‘Scope 3’ and other top business buzzwords in 2021
First there was synergy, then there were learnings. This year, corporate bigwigs have a new buzzword they’re repeating in earnings calls: Scope 3.
The term is shorthand for a company’s carbon emissions that are the result of activities by entities that aren’t directly owned or controlled by that business. These emissions, such as from the production of goods they buy and their delivery, tend to make up the bulk of an organization’s total carbon footprint.
Scope 3 was mentioned at least once in 689 transcripts of quarterly earnings calls and investor conferences so far this year, according to financial data firm Sentieo. That’s a 15-fold increase from 2019, when there were 47 mentions, Nick Mazing, director of research for Sentieo, told Fortune.
“In September, we committed to being net zero greenhouse gas emissions for Scope 1 and 2 by 2025, and net zero for all emissions, including scope 3 by 2040,” said Cisco CEO Chuck Robbins during his company’s earnings call in November.
Scope 3, Mazing said, is now used as frequently during corporate events as “carbon emissions.” As businesses increasingly report on their environmental impact, “Scope 3” and “carbon emissions” have essentially become interchangeable.
Management have mostly been the ones who’ve used Scope 3, not the Wall Street analysts who often listen and ask questions, Mazing said. Management mentioned the term six times for every one time an analyst or investor did, he found.
While public companies often estimate their environmental impact and discuss what they’re doing to mitigate it, they’re not required to do so and their estimates are often difficult to fact-check, said Mazing. While a company like delivery giant UPS may be able to say with near-certainty how many gallons of gasoline it uses, consumer-facing businesses, like a company that sells backyard grills, have trouble evaluating their emissions.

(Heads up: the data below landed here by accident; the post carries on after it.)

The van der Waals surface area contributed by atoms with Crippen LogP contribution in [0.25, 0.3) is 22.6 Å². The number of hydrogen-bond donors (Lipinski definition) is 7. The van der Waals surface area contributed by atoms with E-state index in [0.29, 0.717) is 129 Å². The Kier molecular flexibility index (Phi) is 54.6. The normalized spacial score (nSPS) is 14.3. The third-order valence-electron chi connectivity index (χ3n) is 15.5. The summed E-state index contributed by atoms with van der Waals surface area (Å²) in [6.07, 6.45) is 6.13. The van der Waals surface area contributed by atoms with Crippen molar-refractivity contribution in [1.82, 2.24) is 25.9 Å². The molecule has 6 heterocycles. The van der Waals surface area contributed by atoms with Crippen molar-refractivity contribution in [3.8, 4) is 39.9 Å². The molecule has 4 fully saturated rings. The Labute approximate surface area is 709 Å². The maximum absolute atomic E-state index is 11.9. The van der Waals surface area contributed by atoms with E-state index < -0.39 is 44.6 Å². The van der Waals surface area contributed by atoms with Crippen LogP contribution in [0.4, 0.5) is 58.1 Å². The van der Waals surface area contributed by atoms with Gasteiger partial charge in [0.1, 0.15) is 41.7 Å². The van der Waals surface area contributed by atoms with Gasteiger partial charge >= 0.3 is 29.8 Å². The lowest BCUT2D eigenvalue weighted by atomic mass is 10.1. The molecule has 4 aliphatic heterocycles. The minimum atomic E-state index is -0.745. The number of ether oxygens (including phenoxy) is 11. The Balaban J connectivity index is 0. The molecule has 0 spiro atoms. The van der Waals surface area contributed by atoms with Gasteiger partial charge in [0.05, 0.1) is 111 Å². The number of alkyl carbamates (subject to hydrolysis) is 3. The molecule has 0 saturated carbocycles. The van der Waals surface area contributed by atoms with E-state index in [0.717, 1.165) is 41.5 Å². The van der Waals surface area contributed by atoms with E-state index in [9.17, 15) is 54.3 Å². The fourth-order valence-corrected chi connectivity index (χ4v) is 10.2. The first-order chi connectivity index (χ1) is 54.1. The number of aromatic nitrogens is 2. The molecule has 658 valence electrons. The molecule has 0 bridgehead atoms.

Like Scope 1 and Scope 2, which measure direct emissions from a company’s operations, Scope 3, as a term, was created in 2001 by the non-profit groups World Resources Institute and the World Business Council for Sustainable Development to describe carbon use.
But measuring indirect emissions has proven to be much more difficult than for direct emissions. It is “virtually impossible for a company to reliably estimate its Scope 3 numbers,” wrote Robert S. Kaplan, emeritus professor at Harvard Business School, and Karthik Ramanna of Oxford University’s Blavatnik School of Government in the Harvard Business Review.
Following Scope 3 on the list of most-used business buzzwords in third-quarter corporate transcripts were the terms ‘inflation’, ‘bottlenecks’, ‘labor shortages’, ‘net zero’ (another term meant to denote the offsetting of carbon emissions), and ‘infrastructure bill.’ Those terms reflect the current political climate in Washington D.C. and supply chain kinks and labor market problems created in part by the COVID-19 pandemic.
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